it turned around and in gear by the time the rest of the team dragged
themselves down the final 50 meters. Running was an essential part of the
strategy of this Big Day—as it should have been!


With dawn birdsong under way we picked up species rapidly while we ascended
into October Mt State Forest—American Bittern (amazingly common there!),
Winter Wren, Hermit Thrush, Black-throated Green and Blue, Blackburnian, and
many others were found before our first official dawn stop. At the October
Mt lookout, birdsong rose up from below and bolstered our list further. We
tried to rush to our next official stop but could not help but pick up more
birds from the car window: Golden-crowned Kinglet, Blue-headed Vireo, Veery
and Wood Thrush, Alder Flycatcher, and more. At the “Four Corners” area in
October Mountain, we turned right noting that we’d already crossed this
point 3 times in the pre-dawn. This was the beginning of what we
affectionately called our “Dos Equis” route, on which we would trace two
crosses as we took four separate jogs down each leg of the Four Corners
area. We headed east, ran into Washington Mt Lake and netted Hooded
Merganser and Green-winged Teal, the latter a rare state breeder that was
showing all the signs of breeding here this year. Another leg got us Ruffed
Grouse, Canada Warbler, and Pileated Woodpecker, and then we spurred out in
another direction for Brown Creeper, Mourning Warbler, and a chance at
Olive-sided Flycatcher. Our successful night put us in a great position to
finish the route early, and by 6:00 am we needed just four more species:
Purple Finch and Common Raven (both of which had backups in Essex County and
elsewhere), Northern Waterthrush (our best spots still ahead of us), and
Olive-sided Flycatcher. So after crossing over the intersection at Four
Corners for our 7th and final time, we planned a few stops along County Road
to clean up our misses. Northern Waterthrush was easy, but Olive-sided was a
disappointing miss since we’d checked all possible spots in the days before
the Big Day, and at least two known areas already that morning, and come up
dry. Olive-sided is a very rare breeder in Massachusetts, but October Mt has
had territorial birds in most recent years. Perhaps they weren’t in yet. So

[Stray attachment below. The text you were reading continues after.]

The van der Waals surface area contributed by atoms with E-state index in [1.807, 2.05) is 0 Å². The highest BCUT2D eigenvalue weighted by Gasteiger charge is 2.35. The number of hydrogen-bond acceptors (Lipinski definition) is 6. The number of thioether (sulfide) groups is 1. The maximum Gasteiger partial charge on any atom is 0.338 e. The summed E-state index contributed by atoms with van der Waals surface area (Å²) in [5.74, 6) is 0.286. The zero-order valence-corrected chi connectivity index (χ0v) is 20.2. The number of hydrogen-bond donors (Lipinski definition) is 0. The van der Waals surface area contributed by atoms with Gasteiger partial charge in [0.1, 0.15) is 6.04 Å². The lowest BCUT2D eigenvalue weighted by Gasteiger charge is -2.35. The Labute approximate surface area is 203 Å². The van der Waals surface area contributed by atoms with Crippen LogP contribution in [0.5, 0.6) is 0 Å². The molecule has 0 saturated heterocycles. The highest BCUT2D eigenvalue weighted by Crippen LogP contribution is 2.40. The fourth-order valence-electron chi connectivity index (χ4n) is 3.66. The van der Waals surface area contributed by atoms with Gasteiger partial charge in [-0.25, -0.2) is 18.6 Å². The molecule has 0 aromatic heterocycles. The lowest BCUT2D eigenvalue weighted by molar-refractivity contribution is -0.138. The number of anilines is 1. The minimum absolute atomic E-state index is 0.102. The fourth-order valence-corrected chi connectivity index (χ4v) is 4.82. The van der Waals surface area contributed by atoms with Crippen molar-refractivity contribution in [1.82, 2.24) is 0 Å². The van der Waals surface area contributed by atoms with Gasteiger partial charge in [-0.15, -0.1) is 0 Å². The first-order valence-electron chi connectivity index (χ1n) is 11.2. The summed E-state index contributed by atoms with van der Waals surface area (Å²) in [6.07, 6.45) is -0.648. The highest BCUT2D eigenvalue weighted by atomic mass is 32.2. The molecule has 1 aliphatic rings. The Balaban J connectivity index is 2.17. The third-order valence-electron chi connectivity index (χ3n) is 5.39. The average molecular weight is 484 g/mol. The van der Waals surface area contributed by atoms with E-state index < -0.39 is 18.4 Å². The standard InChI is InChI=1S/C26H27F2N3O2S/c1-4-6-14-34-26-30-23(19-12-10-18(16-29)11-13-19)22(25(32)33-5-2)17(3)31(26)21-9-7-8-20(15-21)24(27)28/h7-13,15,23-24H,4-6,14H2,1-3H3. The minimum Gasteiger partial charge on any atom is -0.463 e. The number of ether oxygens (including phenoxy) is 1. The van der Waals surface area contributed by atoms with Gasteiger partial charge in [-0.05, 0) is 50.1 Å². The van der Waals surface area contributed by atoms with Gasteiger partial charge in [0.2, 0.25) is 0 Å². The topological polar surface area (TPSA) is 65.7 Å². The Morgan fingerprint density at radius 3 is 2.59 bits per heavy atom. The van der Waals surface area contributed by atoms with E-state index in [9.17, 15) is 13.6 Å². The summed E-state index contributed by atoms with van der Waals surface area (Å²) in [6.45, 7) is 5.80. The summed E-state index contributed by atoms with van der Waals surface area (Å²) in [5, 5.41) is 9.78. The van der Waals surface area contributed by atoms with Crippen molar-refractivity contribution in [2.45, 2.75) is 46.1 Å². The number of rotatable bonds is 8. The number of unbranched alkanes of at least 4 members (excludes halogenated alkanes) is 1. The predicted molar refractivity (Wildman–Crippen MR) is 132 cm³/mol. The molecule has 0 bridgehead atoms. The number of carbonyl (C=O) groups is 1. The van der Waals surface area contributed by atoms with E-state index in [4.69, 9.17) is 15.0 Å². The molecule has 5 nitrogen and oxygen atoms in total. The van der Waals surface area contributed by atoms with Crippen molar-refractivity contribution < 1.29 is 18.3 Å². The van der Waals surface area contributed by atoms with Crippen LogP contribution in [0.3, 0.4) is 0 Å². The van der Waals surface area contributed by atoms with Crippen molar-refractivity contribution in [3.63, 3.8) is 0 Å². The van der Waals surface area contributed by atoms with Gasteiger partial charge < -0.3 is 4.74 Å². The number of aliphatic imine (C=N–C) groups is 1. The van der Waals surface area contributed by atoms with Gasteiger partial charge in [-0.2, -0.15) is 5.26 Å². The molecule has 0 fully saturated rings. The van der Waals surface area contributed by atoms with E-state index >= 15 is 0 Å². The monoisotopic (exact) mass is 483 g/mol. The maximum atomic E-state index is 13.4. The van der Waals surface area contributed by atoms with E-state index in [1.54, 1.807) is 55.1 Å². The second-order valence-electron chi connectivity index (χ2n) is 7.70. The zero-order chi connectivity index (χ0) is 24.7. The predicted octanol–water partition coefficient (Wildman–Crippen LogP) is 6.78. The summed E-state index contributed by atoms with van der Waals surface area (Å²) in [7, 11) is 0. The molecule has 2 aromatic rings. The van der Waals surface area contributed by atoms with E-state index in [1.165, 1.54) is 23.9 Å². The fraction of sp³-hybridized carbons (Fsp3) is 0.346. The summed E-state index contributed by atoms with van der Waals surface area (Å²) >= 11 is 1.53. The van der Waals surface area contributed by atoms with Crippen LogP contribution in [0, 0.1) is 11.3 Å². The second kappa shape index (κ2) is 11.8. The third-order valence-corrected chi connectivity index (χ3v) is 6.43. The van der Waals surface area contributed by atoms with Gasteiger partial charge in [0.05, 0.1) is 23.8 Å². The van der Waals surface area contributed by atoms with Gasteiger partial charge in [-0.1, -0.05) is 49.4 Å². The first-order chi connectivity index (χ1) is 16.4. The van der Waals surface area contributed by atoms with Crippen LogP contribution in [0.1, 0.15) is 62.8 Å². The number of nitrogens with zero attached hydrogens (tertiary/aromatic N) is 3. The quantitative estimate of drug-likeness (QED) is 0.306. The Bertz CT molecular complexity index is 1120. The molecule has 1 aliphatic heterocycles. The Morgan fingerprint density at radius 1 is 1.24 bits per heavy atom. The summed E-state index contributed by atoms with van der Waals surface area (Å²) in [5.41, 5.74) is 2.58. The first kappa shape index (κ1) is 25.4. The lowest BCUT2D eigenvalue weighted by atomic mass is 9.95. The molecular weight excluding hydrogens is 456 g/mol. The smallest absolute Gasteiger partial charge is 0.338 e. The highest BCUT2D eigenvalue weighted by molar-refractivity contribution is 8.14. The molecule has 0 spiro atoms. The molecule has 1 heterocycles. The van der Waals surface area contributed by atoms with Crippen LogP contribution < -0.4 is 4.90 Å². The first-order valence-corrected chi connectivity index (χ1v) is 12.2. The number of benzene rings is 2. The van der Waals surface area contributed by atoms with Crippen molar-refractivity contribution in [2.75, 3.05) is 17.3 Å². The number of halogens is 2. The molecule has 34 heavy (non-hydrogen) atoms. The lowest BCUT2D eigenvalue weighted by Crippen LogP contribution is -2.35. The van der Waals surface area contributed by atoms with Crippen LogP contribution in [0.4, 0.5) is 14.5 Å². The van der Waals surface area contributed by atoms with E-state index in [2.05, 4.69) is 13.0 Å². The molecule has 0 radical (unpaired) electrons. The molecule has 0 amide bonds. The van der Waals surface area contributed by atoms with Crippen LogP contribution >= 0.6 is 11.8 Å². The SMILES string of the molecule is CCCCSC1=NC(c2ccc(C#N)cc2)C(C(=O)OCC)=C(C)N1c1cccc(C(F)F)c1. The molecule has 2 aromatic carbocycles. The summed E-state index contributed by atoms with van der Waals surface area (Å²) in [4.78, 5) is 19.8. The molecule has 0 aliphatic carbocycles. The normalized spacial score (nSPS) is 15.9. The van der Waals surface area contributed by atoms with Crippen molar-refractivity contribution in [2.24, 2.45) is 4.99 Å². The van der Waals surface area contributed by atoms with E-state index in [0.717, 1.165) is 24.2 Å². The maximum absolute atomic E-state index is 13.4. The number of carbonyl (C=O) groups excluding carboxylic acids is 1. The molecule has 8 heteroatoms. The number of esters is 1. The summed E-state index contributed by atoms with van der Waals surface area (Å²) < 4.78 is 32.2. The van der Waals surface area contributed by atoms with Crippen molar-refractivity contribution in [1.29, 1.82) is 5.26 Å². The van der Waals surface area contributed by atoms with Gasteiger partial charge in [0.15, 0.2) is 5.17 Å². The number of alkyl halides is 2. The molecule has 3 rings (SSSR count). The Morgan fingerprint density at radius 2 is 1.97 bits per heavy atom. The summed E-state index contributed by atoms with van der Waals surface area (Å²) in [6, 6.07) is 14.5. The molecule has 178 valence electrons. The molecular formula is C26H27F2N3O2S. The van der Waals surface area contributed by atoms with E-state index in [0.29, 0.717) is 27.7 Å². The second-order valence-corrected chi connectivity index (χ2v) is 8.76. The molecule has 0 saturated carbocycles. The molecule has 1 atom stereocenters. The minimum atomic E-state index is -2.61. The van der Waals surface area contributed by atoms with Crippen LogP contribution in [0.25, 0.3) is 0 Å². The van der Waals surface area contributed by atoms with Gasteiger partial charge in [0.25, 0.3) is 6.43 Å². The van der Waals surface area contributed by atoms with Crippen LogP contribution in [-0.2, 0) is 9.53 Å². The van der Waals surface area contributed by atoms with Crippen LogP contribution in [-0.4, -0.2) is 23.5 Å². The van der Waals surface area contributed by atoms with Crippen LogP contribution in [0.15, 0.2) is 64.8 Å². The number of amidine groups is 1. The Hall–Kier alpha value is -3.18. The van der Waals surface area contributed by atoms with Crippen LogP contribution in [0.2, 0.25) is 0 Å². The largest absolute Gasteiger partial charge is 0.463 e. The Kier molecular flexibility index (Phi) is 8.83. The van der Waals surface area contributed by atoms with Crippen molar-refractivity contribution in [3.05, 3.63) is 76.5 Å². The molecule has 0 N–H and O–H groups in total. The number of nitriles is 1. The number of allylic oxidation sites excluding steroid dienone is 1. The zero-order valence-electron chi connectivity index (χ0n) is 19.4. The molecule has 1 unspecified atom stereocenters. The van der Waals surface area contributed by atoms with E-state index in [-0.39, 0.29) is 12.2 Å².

we focused on cleaning up the other species and planned a stop where we had
Purple Finch and raven earlier in the week. While listening attentively for
those two, in between bouts of godawful croaking to attract ravens, we heard
a distant pipping call. Once the team’s attention was focused, a whistled
Olive-sided song by Jeremiah elicited a response practically overhead which
gave us a burst of energy that sent us surging out of October Mt with no
misses (Purple Finch and waterthrush were cleaned up at our next two stops;
we would miss raven in the west but cleaned it up on the tower in Essex
County). We departed October Mt at 6:20 more than 40 minutes ahead of
schedule and flying high!
We exited October Mountain via Route 8 and Route 20, and on the way were
treated to driveby Louisiana Waterthrush and Yellow-throated Vireo and a
cryptic female Common Merganser along the Westfield River that Jeremiah
adeptly spotted topping a rock. We scheduled two skywatches to give us a
chance at the Black Vulture we had seen near Huntington the previous day,
but on this morning all we saw was a small flight of Common Loons heading
north and west (probably too early in the morning for vultures). We picked
up a few other species (Bank Swallow, Red-bellied Woodpecker, Red-tailed
Hawk) , stopped for a Blue-winged Warbler, stopped at a stakeout Pine Siskin
spot and also a pond complex with gnatcatcher and Green Heron. One of the
prime stakeouts was a Vesper Sparrow nest (with four young) at Barnes
Airport that Marshall had found on 23 May and we were able to distantly hear
the singing male here without even going near the nest. Prairie Warbler,
Grasshopper Sparrow and meadowlark were also easy at Barnes Airport, and
while we had squandered our time gain from the early morning, we were right